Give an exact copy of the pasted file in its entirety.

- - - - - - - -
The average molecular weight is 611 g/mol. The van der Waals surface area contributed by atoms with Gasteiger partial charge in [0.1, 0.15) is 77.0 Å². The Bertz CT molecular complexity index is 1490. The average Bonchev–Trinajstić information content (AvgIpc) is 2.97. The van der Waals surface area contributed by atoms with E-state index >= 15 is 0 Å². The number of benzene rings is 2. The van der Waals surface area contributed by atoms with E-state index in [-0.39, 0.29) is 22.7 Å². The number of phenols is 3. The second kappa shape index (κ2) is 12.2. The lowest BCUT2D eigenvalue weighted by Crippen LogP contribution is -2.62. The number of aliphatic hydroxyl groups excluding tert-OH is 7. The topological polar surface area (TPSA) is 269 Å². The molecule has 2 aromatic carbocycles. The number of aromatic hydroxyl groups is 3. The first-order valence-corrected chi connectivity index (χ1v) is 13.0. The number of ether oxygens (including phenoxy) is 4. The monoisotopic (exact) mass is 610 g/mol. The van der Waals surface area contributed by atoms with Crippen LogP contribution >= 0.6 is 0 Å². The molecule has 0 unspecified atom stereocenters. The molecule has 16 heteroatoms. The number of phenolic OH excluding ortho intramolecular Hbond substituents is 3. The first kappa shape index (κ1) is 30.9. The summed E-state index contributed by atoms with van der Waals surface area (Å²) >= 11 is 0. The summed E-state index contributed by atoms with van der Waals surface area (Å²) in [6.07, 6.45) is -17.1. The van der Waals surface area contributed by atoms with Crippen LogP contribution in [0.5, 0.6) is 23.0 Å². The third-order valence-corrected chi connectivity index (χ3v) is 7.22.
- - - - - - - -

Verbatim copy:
The average molecular weight is 611 g/mol. The van der Waals surface area contributed by atoms with Gasteiger partial charge in [0.1, 0.15) is 77.0 Å². The Bertz CT molecular complexity index is 1490. The average Bonchev–Trinajstić information content (AvgIpc) is 2.97. The van der Waals surface area contributed by atoms with E-state index >= 15 is 0 Å². The number of benzene rings is 2. The van der Waals surface area contributed by atoms with E-state index in [-0.39, 0.29) is 22.7 Å². The number of phenols is 3. The second kappa shape index (κ2) is 12.2. The lowest BCUT2D eigenvalue weighted by Crippen LogP contribution is -2.62. The number of aliphatic hydroxyl groups excluding tert-OH is 7. The topological polar surface area (TPSA) is 269 Å². The molecule has 2 aromatic carbocycles. The number of aromatic hydroxyl groups is 3. The first-order valence-corrected chi connectivity index (χ1v) is 13.0. The number of ether oxygens (including phenoxy) is 4. The monoisotopic (exact) mass is 610 g/mol. The van der Waals surface area contributed by atoms with Crippen LogP contribution >= 0.6 is 0 Å². The molecule has 0 unspecified atom stereocenters. The molecule has 16 heteroatoms. The number of phenolic OH excluding ortho intramolecular Hbond substituents is 3. The first kappa shape index (κ1) is 30.9. The summed E-state index contributed by atoms with van der Waals surface area (Å²) >= 11 is 0. The summed E-state index contributed by atoms with van der Waals surface area (Å²) in [6.07, 6.45) is -17.1. The van der Waals surface area contributed by atoms with Crippen LogP contribution in [0.5, 0.6) is 23.0 Å². The third-order valence-corrected chi connectivity index (χ3v) is 7.22.